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Does migration reshape expenditures in rural households? Evidence from Mexico

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  • Taylor, J. Edward
  • Mora, Jorge
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    Abstract

    Migration reshapes rural economies in ways that may go beyond the contribution of migrant remittances to household income. Consumption and investment expenditures by migrant-sending households may transmit some of the impacts of migration to others inside and outside the rural economy, and they also may shape the potential effects of migration within the source household. Numerous studies have attempted to quantify the impact of migrant remittances on expenditures in migrant-sending households following one of two approaches. The first asks how migrant remittances are spent. It has the advantage of being simple but the significant disadvantage of ignoring the fungibility of income from migrant and nonmigrant sources. Remittances almost certainly have indirect effects on expenditures by way of their contribution to households'total budgets. The second uses a regression approach that considers remittances as an explanatory variable, in addition to total income and other controls, in a household expenditure demand system. It has the advantage of enabling one to test whether remittances affect expenditures in ways that are independent of their contribution to total income. But it does not take into account other ways, besides remittances, in which migration may influence expenditure patterns in households with migrants. It also may suffer from econometric bias resulting from the endogeneity of migration and remittance receipts. The same variables may simultaneously affect both remittances and household expenditures, and unless one controls for this, biased estimates may result.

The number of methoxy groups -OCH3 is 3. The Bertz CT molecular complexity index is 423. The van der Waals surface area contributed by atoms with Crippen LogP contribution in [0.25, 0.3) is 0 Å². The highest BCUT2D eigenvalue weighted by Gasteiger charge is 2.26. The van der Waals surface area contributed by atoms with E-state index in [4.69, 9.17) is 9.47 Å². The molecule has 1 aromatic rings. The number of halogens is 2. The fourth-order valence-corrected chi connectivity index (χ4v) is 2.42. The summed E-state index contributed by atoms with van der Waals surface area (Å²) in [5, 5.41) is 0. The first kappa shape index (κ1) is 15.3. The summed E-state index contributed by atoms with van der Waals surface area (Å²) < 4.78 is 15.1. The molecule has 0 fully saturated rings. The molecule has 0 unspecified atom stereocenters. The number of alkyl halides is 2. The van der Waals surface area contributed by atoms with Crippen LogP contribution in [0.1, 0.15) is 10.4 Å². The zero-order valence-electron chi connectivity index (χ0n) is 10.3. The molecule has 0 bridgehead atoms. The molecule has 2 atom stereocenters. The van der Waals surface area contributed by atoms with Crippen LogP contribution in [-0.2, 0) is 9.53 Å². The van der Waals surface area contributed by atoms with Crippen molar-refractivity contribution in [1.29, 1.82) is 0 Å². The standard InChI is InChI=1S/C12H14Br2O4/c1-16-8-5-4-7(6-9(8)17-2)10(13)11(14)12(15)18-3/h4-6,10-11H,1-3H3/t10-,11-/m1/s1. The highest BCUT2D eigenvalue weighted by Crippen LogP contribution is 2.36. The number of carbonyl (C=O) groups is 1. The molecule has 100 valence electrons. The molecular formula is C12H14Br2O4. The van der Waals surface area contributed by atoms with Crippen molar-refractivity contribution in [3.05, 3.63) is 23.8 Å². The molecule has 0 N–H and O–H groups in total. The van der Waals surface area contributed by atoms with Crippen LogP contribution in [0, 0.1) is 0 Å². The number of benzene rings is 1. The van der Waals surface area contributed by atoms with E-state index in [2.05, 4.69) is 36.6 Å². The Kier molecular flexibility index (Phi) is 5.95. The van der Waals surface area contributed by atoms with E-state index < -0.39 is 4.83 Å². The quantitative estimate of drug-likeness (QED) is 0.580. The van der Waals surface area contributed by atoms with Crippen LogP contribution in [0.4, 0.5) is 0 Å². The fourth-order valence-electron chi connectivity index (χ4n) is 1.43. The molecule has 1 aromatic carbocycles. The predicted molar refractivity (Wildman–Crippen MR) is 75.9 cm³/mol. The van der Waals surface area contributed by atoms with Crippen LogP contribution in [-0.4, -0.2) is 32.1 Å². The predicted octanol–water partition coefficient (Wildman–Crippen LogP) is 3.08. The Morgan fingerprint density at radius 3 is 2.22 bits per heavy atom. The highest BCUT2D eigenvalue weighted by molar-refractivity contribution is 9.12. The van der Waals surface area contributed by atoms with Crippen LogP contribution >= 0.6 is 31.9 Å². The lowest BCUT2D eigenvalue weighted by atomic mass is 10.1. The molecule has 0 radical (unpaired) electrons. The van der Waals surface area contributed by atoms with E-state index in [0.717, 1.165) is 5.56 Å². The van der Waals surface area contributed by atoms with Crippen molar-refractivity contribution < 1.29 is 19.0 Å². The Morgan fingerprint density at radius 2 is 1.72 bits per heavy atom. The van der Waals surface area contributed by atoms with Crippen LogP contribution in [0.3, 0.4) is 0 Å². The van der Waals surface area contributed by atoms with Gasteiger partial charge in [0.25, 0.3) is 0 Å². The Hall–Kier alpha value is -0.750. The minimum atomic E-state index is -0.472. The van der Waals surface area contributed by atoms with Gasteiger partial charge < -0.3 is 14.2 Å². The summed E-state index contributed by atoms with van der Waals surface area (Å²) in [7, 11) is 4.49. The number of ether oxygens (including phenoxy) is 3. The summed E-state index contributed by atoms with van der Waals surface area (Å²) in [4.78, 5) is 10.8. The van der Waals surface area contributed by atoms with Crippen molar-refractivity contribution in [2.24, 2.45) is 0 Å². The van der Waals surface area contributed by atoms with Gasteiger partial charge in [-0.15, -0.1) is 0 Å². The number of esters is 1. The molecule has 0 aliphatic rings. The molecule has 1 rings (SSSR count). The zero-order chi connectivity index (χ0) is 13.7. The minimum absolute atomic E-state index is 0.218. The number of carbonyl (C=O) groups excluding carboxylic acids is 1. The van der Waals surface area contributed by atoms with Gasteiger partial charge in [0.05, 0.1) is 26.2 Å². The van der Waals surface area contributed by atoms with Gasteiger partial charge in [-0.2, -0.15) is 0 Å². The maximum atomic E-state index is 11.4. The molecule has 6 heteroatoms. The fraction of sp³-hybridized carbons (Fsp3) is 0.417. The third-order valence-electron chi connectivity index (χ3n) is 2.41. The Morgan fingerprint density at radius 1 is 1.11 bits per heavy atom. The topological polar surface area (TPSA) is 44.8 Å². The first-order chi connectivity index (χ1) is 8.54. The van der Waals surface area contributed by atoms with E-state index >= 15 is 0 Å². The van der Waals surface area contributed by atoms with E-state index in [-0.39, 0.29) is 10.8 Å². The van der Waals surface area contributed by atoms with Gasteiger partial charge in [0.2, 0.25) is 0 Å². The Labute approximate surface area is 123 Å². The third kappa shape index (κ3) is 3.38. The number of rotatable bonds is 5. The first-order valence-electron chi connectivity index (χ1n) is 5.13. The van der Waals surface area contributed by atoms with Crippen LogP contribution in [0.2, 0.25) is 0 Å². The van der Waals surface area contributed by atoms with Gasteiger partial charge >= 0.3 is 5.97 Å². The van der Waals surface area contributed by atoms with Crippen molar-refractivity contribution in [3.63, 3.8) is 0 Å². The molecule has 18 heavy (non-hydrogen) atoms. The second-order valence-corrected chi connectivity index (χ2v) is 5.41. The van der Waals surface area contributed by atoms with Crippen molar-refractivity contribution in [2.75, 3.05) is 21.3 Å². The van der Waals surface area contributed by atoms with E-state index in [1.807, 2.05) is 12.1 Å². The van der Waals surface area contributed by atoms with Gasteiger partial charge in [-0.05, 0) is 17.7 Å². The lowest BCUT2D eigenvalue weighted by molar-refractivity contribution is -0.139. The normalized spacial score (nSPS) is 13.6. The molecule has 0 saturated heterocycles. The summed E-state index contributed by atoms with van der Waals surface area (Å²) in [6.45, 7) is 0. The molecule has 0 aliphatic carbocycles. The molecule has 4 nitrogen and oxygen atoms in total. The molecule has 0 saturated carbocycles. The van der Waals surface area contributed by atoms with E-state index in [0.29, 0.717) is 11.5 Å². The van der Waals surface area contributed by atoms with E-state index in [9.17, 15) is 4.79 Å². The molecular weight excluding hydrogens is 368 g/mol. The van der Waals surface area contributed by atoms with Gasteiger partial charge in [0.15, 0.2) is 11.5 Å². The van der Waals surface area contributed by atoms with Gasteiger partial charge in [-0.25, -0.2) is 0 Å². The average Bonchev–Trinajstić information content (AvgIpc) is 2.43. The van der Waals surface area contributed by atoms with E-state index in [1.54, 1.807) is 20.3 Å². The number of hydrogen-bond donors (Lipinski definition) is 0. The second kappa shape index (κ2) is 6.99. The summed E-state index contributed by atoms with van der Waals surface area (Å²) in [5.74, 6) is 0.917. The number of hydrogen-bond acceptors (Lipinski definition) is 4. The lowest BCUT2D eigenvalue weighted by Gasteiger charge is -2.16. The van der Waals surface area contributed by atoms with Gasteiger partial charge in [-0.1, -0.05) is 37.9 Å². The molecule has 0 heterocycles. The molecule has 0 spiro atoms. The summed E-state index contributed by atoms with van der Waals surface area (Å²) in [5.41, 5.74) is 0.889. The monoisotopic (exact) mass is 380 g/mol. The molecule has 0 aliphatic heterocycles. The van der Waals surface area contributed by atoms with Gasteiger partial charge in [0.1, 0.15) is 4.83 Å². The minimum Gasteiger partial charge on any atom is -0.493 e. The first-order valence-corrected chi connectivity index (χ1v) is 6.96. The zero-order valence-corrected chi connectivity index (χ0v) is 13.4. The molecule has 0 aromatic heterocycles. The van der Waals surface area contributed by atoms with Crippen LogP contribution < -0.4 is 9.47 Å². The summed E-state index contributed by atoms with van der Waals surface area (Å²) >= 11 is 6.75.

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    Bibliographic Info

    Paper provided by The World Bank in its series Policy Research Working Paper Series with number 3842.

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    Date of creation: 01 Feb 2006
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    Handle: RePEc:wbk:wbrwps:3842

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    Keywords: Investment and Investment Climate; Economic Theory&Research; Housing&Human Habitats; Remittances; Consumption;

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    Cited by:
    1. Dilip Ratha & Sonia Plaza, 2011. "Diaspora for Development in Africa," World Bank Publications, The World Bank, number 2295, October.
    2. Mere, Francisco, 2007. "Rural Migration in Mexico - An Overview," Agricultural Outlook Forum 2007 8082, United States Department of Agriculture, Agricultural Outlook Forum.
    3. Michael Lokshin & Mikhail Bontch-Osmolovski & Elena Glinskaya, 2010. "Work-Related Migration and Poverty Reduction in Nepal," Review of Development Economics, Wiley Blackwell, vol. 14(2), pages 323-332, 05.
    4. Garcia, Pablo M & Rodriguez-Montemayor, Eduardo, 2010. "A primer of international migration: The Latin American experience and a proposal for a research agenda," MPRA Paper 24147, University Library of Munich, Germany.
    5. Nguyen Viet Cuong & Daniel Mont, 2012. "Economic impacts of international migration and remittances on household welfare in Vietnam," International Journal of Development Issues, Emerald Group Publishing, vol. 11(2), pages 144-163, July.
    6. Lozano-Ascencio, Fernando & Huesca, Luis & Valdivia, Marcos, 2010. "Contribución de las remesas a los ingresos públicos en México
      [Contribution of remittances to public income in Mexico]
      ," MPRA Paper 27789, University Library of Munich, Germany, revised 01 Jan 2010.
    7. Carletto, Calogero & Covarrubias, Katia & Maluccio, John A., 2011. "Migration and child growth in rural Guatemala," Food Policy, Elsevier, vol. 36(1), pages 16-27, February.
    8. Eduardo Rodríguez-Montemayor & Pablo M. García, 2009. "A Primer of International Migration: The Latin American Experience," IDB Publications 9327, Inter-American Development Bank.
    9. Kristin Göbel, 2013. "Remittances, expenditure patterns, and gender: parametric and semiparametric evidence from Ecuador," IZA Journal of Migration, Springer, vol. 2(1), pages 1-19, December.

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